Brooklyn is apparently a very different place than the hardscrabble borough of Notorious B.I.G.’s youth.
The hip hop legend famously rapped about growing up in a “one-room shack” in Brooklyn, but a new report from the New York Post found that the same tiny apartment is now a luxury building that rents for $4,000 per month. The report found that the Clinton Hill building is no longer in a crime-infested neighborhood, and gentrification has led to a sharp rise in apartment prices in the area.
A local broker said the neighborhood is filled with “hipsters and millennials,” with the residents now “people in finance and tech people.”
The “shack” that Biggie Smalls rapped about in the song “Juicy” is now part of a three-bedroom home, and it costs a lot more than when the rapper was a child.
“It’s a beautiful home and a fantastic neighborhood, filled with little shops and great transportation,” said Compass broker Fabienne Lecole. “The apartment is iconic … a historical gem.”
While the $4,000 per month rent may be high even for Brooklyn, the entire borough has seen rising prices since becoming a popular destination for young professionals. As the website Naked Apartments notes, Brooklyn has been moving in on Manhattan as the most expensive place to live in New York City. The average apartment in Brooklyn cost $2,700, which was about $800 less than the average Manhattan apartment.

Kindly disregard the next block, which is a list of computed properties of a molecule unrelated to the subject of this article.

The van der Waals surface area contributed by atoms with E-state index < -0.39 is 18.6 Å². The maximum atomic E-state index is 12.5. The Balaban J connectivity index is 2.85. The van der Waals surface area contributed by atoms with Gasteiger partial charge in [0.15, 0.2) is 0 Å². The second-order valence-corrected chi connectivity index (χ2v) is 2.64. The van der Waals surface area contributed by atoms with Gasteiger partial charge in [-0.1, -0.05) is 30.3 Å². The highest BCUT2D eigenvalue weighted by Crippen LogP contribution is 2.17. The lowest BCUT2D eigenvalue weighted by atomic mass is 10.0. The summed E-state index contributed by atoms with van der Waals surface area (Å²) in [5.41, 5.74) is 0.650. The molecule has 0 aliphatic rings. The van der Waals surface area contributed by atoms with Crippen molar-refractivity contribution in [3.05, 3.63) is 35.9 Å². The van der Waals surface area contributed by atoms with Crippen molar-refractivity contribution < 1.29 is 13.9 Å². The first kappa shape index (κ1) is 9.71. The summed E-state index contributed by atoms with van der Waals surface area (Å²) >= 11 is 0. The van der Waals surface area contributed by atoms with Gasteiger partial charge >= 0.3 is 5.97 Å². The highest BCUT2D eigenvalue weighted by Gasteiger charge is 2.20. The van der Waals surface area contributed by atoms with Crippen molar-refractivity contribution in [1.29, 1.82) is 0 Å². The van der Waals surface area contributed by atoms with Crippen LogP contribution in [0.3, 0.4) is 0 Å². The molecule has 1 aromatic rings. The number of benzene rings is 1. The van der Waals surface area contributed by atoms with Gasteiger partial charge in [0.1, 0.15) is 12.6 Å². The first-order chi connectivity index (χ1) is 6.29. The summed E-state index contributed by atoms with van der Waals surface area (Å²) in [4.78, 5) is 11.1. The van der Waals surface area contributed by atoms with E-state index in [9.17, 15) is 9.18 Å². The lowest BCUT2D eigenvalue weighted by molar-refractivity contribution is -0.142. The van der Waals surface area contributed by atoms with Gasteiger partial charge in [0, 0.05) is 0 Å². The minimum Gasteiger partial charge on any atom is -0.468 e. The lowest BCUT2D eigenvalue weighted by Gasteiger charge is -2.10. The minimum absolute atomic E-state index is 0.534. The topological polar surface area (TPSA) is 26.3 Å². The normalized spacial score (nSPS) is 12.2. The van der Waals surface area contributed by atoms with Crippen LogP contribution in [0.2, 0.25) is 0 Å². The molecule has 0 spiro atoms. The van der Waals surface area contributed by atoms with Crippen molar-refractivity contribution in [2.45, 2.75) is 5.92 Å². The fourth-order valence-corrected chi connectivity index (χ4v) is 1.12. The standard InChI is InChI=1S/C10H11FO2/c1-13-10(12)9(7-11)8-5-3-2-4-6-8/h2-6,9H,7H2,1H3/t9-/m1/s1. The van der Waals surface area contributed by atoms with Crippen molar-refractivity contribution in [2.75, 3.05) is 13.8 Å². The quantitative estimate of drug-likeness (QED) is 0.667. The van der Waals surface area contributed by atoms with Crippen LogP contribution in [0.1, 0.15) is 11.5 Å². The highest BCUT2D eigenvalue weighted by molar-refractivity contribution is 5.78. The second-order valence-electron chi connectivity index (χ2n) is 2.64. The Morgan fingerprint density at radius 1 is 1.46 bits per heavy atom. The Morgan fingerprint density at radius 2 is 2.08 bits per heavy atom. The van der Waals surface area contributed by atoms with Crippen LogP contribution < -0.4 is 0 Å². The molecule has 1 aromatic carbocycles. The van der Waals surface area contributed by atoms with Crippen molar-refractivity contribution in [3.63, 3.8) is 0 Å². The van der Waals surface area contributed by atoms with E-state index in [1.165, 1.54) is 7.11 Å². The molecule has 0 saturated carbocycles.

Brooklyn has seen a rise across a number of different neighborhoods, including Brooklyn Heights, Fort Greene, and Park Slope, the report noted. There are still a few cheaper options as well, the report added.
“Fret not. Brooklyn still has plenty of affordable rental options,” the report noted. “You’ll just have to find a place outside of the neighborhoods with a ton of hype. Here are our best neighborhood picks priced below the average rent in Brooklyn.”
While the neighborhood would not be recognized by the rapper who was shot to death in 1997, it still pays honor to him. The corner of St. James Place and Fulton Street has been renamed “Christopher Wallace Way” in the rapper’s memory.
As the New York Post noted, local officials thought it was important to remember the neighborhood’s history.
“[Gentrifiers]] want to erase the history, they want to put up new cafes and boutiques and push us out of our community,” said City Councilwoman Laurie Cumbo. “That’s why this sign is important today — so that the history of this place is told to our children and our children’s children.”